JOHN OSTRANDER: My Way Or the Highway
I’m not going to tell you that I’m an expert on marriages and relationships because that would be a gol-durned lie, but one item of contention seems to pop up regularly between men and women who are cohabiting.
Leaving the toilet seat up or down.
It may be an issue in same-sex relationships; I don’t know. I have heard quite a bit of it between male-female cohabitants to the point of it being a cliché’. It was, however, a real debate that I and my late wife, Kim Yale, had. Her argument was that if she went to the bathroom in the middle of the night and the toilet set wasn’t down, she would fall in, get wet, and then I was certain to be woken up to hear about it. My response is that if I went to the bathroom in the middle of the night and didn’t look down, I’d pee all over the seat. If I had to do check, why not her? Her response was that the seat could get gross and it was the guy’s responsibility. My response – well, my full response would get me a severe talking to by the women on ComicMix. Let’s just say I’d didn’t think she was any more fragile than I was and we both had the responsibility to make sure the seat was where we needed it to be. We never reached agreement on the topic.
These days I keep the seat and the lid down for two separate but very good reasons. One is that I read that, when you flush, a fine spray of toilet water – and any particulate matter in it – rises from the bowl and settles over the area, including toothbrushes. Plus, our cat Windy has a tendency to play full immersion Baptist in the toilet bowls in the lid is up.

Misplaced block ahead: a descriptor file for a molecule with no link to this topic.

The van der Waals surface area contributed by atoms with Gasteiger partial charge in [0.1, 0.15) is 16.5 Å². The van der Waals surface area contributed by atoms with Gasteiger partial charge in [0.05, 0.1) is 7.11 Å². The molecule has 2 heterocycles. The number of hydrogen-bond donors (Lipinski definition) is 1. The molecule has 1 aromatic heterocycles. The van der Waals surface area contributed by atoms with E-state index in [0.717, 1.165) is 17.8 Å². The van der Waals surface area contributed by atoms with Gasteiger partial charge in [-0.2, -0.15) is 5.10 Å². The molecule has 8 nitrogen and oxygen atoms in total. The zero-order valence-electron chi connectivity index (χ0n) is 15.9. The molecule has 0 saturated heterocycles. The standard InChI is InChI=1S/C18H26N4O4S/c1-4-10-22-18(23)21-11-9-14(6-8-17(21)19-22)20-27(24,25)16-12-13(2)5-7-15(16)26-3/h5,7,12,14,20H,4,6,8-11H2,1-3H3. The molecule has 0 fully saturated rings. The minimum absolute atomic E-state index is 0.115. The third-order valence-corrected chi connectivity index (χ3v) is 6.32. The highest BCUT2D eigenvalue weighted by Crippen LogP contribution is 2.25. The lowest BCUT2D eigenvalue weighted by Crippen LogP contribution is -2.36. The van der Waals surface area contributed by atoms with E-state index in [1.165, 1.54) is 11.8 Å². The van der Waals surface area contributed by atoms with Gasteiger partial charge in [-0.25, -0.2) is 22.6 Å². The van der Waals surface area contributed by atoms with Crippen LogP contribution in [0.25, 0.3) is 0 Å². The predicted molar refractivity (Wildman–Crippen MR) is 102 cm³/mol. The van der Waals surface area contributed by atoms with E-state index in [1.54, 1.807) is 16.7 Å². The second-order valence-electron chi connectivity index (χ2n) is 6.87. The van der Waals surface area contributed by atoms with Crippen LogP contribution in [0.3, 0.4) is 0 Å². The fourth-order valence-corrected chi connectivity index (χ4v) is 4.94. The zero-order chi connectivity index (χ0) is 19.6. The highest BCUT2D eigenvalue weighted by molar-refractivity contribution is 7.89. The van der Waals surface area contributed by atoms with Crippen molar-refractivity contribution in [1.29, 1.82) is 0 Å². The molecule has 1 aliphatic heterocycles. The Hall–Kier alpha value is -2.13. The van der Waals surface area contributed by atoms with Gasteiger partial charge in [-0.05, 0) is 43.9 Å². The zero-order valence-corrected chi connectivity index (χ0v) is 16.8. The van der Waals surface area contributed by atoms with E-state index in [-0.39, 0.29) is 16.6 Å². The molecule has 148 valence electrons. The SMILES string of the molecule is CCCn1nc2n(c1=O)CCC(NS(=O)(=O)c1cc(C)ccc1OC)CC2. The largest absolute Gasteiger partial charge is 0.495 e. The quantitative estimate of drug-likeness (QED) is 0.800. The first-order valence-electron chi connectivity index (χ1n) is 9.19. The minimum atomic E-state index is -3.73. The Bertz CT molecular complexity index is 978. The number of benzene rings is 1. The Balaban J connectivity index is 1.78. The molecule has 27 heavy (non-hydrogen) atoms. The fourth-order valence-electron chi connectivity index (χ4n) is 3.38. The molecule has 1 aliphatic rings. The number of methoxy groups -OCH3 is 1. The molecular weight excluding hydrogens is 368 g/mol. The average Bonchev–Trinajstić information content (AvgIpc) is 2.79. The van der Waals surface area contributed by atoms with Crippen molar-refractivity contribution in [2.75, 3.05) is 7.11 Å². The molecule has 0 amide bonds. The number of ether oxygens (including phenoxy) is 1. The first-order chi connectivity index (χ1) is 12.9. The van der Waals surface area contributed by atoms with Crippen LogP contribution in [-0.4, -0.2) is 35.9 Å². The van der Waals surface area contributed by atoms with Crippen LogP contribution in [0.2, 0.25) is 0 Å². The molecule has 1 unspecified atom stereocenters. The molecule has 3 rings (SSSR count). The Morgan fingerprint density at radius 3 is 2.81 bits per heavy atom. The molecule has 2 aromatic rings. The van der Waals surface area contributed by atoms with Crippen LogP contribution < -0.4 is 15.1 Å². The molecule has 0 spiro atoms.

The first reason alone would’ve reason enough for me. If Kim had hit me with that one, I would have had to concede the point. At the time, I didn’t feel like conceding the point because her argument didn’t make sense to me. It didn’t fall-in with my way of thinking.
I should mention that Kim and I had a wonderful relationship but, like all couples, we had our “interesting moments.” We used to do couples counseling every so often; what we would call our “tune-up.” At one session, she said I was a “workaholic.” I disagreed and gave my reasons and Kim fumed to the counselor, “You see? You can’t argue with him. He has ‘the facts’ on his side.” I did. Later on, however, I could see why Kim wasn’t entirely wrong.
Kim’s dad, a fine man, could be a bit of a workaholic and she felt him sometimes to be a bit emotionally distant. At that point in our marriage, I was very tied up in my work and, I think, a little emotionally distant as well. The therapist agreed with me that I was not, as the word was defined, an “workaholic” but I realize now that was how it felt to Kim. Her choice of words was wrong but not what she was trying to describe. I was looking at it only from my perspective.
“How else should you look at it?” one might ask. After all, we have only our own senses, right? How do we judge except by our own experiences? What can – what should – have any validity other than that?
We see things, we feel things, we understand things a certain way and we can fall into the trap of thinking that is the only way to see, to feel, to understand. Or that our way of seeing, feeling, thinking, perceiving, understanding is inherently superior to other ways of doing all those things. There is greater approval put on linear thinking than there is on non-linear thinking. The former is supposedly masculine and the latter is feminine although I’ve found that to be nonsense. We all do both. We may favor one more than the other but both are valid.
As a writer, I absolutely need to be able to see from more than one perspective. Every character in a given scene has to have his or her own motivation, their own agenda, their own perspective and act accordingly. I’ve sometimes have been asked if one character or another in a given story or series is me – the truth is they are all me. Right down to the smallest character.